Blog

                                                                                                                                              September 2017

This has been a busy year. Our Art Guild’s weekly Saturday markets have been well-attended and I am grateful for loyal customers. While I haven’t been able to get to photographing large amounts of my work, I have been able to keep up with my Facebook page, as well as the Find My Work and Upcoming Shows pages on this site. It is difficult to do everything well when you do everything for one business.

I have just finished up with a job that started early in the year, and that is co-coordinating the Marketplace for one of our local festivals. I enjoy being a Festival coordinator because it combines my love of interacting with others and attending to detail, attributes which fit well with making and selling jewelry directly to the public.

I hope you will check out my work in person at one of the shows I have listed. I am getting ready to work up some new Ohio pendants for the holiday season in a variety of colors. These have become a big seller and are second in sales only to earrings.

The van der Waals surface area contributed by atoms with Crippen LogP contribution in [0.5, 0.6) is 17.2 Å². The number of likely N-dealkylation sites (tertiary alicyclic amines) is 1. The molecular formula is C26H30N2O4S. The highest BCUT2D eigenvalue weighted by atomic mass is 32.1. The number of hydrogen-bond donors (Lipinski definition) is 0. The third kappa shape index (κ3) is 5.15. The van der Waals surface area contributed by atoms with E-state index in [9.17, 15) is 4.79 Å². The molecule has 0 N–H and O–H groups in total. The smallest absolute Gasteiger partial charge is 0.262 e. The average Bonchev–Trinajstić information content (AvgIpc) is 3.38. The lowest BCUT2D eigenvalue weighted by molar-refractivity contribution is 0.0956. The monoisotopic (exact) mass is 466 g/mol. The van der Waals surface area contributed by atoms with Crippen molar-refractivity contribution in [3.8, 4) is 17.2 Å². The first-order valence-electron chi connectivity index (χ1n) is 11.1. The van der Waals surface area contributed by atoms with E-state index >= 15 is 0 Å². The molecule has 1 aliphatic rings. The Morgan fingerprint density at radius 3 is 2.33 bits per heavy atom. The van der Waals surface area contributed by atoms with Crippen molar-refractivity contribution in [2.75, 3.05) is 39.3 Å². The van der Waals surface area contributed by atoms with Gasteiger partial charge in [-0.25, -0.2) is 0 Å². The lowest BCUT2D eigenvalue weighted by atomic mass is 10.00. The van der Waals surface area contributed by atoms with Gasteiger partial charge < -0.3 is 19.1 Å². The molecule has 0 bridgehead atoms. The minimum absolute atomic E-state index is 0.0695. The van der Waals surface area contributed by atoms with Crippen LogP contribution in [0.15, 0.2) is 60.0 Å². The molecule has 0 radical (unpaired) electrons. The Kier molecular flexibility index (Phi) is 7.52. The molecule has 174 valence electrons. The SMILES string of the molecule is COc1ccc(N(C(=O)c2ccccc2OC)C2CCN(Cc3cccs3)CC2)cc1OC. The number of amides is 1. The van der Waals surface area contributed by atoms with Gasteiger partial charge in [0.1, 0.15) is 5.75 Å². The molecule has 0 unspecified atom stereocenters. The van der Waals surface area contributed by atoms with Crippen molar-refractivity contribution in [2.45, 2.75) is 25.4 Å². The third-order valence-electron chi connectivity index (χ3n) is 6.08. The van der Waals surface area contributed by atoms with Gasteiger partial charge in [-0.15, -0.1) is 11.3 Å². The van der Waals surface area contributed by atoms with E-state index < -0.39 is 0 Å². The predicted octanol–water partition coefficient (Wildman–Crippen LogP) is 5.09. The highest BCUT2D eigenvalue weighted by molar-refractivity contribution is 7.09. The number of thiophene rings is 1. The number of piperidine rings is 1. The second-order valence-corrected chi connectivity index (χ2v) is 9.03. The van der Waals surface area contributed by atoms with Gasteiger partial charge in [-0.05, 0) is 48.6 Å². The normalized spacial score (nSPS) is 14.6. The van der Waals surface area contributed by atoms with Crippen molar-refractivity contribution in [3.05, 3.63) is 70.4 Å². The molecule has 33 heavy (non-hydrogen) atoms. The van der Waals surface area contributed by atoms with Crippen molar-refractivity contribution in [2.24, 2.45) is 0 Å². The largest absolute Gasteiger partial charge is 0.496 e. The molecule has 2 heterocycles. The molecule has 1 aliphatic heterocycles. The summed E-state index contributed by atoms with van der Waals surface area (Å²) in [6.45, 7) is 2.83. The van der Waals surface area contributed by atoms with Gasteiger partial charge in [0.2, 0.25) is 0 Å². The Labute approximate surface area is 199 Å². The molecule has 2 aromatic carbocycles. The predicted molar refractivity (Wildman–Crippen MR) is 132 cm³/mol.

While preparing for the holidays, I hope to spend some time on bracelets and rings. Wish me luck!

 

 

My Oh My, How Time Flies!                                                                                                         January 2017

Have I really neglected my website for so long? It appears I have. When you do everything yourself, it's easy to miss things.

I am here to say I have a renewed interest in keeping these pages updated. One of my priorities in the upcoming months is to take some new photographs in order to keep you up to date with what is going on in the studio. I have some new equipment that I have had a great time with, making your fused glass jewelry lighter and more comfortable than ever before. Plus, there is always new glass to use.

The best way to see all of my work in one place is to visit me at a show. I cannot possibly photograph everything, so I have decided to take photos of mostly representative pieces. If you want something in a particular color or size, email me and we will go from there. I can always take snapshots of pieces, text or email them to you and then you can decide.

For now, though, back to the studio. I have pieces in the tumbler that I am cleaning up for the library show, which will be installed on February 1. Opening will be on February 14, 2017!

 

Fusing Glass                                                                                                                                   March 2015

It was suggested that I talk in these pages about the processes I use in the studio. Today I’ll talk a bit about fusing glass. One can go to the Internet to find a great deal written about the process. Supply houses for glass fusing equipment abound, suggesting that anyone can pop a piece or two of glass in an easily-available kiln can produce beautiful, useable pieces. That is basically true.